Also, I noticed in "Pause and Effect" that "gospel" is one of four narrative categories (epic, gospel, essay, and romance). How does that work? I mean, the Gospel is one story told four slightly different ways. Maybe it's an interactive narrative, in that as Christians we each contribute our own lives to the story of Christ's sacrifice? Hmm...

Stuff I know by HEART

There are a lot of things I know by heart, particularly video games, movies, and science stuff. Here are a few favorites that I know by heart: Titanic, Resident Evil 5, and the subject of science.

My most favorite movie that I know by heart is Titanic. The story of this movie is about two lovers who meet up on one of the most challenging times in history. The two lovers' names are Rose and Jack, where Rose comes from a rich family while Jack comes from a middle class family. The story of this movie has really intrigued me since I was a kid. I remember when Rose jumped off the row boat just to go back to Jack. And this is when Jack said "Why did you do that, why?" and then Rose said, "You jump I jump right?" Also, I loved the music, particularly the song "My heart will go on" The music and the dialogues are great concepts for storytelling because they both show what one is willing to go through in order to stay close to their lovers, creating an interactive drama for the story as a whole.

Resident Evil 5 is another favorite thing that I know by heart. This game is fascinating, because it allows the player to interact with their chosen characters. For example, when another player or the computer heals you with a first aid spray, the player being healed can thank the other player by pressing circle. It was pretty neat. I did that once with an online player who had a microphone, and he said "you're very welcome" the moment my character said "thanks, partner." As Meadows stated in chapter 2.2, the "character" in an interactive narrative is one of the main keys to an excellent interactive game. Another reason to why I know this game by heart is that it allows players to buy add ons. These add ons have two mini stories, an online versus mode, and a whole new mode of mercenaries (see video), where players can get the highest score by eliminating as much enemies as they can. The add ons also add to the interactivity of the game, because some parts in the original story are shown in these mini "deleted scenes" of the game.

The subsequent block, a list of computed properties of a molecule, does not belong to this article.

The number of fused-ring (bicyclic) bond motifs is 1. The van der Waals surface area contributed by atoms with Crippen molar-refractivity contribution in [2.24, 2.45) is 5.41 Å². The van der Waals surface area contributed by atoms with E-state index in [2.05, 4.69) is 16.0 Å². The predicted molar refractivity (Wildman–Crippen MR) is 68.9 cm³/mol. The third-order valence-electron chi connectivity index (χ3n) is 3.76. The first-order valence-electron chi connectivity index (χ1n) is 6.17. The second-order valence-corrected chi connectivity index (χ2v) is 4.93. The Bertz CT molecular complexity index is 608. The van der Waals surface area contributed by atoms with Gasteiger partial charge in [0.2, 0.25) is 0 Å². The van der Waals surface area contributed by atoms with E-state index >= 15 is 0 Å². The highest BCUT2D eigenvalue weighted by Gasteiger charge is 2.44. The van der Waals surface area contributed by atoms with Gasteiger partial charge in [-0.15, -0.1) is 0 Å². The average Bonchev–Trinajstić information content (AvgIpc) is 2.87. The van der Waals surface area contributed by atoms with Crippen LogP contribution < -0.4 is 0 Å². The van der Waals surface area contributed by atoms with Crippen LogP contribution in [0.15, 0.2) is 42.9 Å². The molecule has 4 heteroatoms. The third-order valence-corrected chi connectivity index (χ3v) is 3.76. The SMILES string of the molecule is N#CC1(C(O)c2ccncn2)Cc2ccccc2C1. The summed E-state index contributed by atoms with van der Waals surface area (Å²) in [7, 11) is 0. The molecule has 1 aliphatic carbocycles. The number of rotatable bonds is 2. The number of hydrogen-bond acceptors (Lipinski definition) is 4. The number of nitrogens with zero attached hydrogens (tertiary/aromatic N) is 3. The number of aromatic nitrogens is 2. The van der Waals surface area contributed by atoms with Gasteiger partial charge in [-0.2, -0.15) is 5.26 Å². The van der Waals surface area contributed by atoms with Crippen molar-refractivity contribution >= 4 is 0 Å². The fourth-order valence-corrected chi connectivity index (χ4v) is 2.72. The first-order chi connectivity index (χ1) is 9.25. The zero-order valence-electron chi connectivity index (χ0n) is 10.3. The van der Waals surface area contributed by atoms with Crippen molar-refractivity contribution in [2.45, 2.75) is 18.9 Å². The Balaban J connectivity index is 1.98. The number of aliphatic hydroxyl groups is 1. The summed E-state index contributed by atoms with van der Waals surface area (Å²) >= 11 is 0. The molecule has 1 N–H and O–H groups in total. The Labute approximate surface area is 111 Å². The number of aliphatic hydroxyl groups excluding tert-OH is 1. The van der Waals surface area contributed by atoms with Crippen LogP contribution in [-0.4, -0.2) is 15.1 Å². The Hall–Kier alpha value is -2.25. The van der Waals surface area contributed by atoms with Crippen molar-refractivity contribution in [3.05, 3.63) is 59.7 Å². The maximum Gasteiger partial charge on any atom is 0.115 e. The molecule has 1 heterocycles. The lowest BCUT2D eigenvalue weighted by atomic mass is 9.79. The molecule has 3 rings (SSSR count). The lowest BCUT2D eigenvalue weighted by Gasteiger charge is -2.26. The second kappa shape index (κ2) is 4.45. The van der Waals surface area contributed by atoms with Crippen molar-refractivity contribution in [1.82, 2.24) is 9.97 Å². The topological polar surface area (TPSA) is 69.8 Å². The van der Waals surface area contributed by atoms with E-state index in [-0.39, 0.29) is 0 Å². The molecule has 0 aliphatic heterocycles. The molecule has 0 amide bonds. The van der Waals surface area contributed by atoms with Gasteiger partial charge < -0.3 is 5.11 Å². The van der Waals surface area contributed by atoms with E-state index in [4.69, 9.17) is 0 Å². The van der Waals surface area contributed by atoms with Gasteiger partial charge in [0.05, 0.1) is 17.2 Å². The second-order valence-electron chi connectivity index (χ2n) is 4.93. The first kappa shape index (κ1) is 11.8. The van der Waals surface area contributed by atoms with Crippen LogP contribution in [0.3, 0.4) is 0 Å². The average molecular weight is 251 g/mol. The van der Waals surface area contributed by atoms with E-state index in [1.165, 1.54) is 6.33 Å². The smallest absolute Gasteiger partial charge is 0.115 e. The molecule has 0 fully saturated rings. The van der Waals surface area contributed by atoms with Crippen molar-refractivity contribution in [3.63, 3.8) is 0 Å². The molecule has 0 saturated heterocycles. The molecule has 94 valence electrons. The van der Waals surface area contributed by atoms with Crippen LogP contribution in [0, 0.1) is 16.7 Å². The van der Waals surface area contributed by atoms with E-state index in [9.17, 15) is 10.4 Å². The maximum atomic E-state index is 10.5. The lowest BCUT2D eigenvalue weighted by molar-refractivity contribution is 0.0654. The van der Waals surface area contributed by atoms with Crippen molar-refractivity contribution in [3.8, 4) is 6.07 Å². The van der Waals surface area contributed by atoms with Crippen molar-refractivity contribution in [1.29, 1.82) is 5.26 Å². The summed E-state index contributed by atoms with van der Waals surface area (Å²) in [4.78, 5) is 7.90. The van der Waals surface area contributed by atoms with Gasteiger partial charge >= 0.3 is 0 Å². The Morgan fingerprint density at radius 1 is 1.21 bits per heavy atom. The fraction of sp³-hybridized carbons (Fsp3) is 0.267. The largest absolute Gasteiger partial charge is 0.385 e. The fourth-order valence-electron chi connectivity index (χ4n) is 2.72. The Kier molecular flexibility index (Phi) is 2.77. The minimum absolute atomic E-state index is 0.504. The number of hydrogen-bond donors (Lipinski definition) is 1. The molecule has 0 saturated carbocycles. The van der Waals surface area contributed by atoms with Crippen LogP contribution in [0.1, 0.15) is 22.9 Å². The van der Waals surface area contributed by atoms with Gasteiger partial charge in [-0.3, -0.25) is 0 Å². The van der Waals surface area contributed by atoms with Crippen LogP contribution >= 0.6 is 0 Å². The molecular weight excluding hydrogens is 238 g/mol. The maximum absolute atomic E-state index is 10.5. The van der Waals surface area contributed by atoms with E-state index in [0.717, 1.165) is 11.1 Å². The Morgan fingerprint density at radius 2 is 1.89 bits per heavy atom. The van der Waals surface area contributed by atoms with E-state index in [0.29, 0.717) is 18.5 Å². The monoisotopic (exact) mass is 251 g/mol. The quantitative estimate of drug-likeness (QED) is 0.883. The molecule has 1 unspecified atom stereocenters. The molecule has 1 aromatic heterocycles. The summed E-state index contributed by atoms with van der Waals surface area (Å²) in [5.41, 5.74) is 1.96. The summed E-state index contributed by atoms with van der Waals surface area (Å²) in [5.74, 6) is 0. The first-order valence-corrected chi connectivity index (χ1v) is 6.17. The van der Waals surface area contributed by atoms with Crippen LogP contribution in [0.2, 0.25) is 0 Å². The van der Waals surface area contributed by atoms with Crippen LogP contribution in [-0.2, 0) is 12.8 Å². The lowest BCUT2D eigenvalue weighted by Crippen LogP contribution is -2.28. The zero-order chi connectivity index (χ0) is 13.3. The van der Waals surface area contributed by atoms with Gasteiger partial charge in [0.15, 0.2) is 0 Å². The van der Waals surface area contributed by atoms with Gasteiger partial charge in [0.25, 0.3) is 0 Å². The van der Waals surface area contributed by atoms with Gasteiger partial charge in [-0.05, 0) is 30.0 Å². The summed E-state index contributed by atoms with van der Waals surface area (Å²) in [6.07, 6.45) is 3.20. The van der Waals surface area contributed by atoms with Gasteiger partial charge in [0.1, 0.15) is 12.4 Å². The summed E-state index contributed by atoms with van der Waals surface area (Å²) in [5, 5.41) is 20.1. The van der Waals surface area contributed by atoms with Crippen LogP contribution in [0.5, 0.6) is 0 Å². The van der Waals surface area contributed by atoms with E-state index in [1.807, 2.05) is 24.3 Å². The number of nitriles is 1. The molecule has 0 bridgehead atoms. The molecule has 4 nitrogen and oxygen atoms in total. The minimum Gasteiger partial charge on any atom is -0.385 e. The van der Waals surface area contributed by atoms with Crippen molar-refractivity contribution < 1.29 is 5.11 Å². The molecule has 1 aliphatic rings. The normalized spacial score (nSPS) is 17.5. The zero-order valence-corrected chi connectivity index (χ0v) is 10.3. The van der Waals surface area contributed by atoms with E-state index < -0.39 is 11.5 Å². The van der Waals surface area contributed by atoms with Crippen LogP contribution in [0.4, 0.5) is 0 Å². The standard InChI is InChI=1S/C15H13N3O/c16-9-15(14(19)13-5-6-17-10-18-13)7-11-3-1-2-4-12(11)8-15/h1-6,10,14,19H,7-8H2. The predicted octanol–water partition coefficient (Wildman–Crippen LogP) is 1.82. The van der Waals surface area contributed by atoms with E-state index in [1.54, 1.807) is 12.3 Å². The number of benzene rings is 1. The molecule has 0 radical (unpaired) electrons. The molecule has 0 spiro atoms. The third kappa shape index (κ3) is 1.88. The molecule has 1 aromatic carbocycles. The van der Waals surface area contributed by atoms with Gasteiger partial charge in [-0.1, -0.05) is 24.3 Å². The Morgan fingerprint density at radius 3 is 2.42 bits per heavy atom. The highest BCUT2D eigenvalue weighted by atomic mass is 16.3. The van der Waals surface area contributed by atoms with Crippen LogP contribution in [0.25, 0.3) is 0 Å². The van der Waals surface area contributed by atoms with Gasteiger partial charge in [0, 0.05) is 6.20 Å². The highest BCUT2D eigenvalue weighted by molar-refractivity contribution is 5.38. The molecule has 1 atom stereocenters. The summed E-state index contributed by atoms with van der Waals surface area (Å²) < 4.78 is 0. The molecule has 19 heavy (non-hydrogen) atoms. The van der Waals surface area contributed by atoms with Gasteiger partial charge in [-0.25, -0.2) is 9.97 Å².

If there is something important that I have to also know by heart, it would have to be the subject of science. Why, you guys may ask? Because science is everywhere around us. It has helped us since ancient history and still continues today. We have discovered many new things because of science, including the art of storytelling by way of digital technology. I believe that storytellers and digital artists should create games, books, and/or movies that contribute some kind of donation to current causes. This would not only make whatever it is interactive, but also would make it interactive to those in need. The idea of helping people is one of the important facets in the subject of science.
Also, don't forget to memorize these structures of the heart by "heart!"

Things I know by heart

know A LOT of things by heart. Especially songs!! I could sing/rap more songs acapella than I could possibly write down! A few are: "Sittin on the Dock of the Bay" by Otis Redding, "Keep Ya Head Up" by Tupac, "Grillz" by Nelly, "Sexy Love" by Neyo, "Unpredictable" by Jamie Foxx, "Lookin at Me" by Mase, "Ticks" "Mud on the Tires" and "Alcohol" by Brad Paisley, as well as several songs by Dierks Bentley, Toby Keith, Aaliyah, Ciara, Alan Jackson, Josh Turner, Jimmy Buffett, Coldplay, Death Cab for Cutie, The Dream, Postal Service, Incubus, Jack Johnson, oldies, and many many many more!!!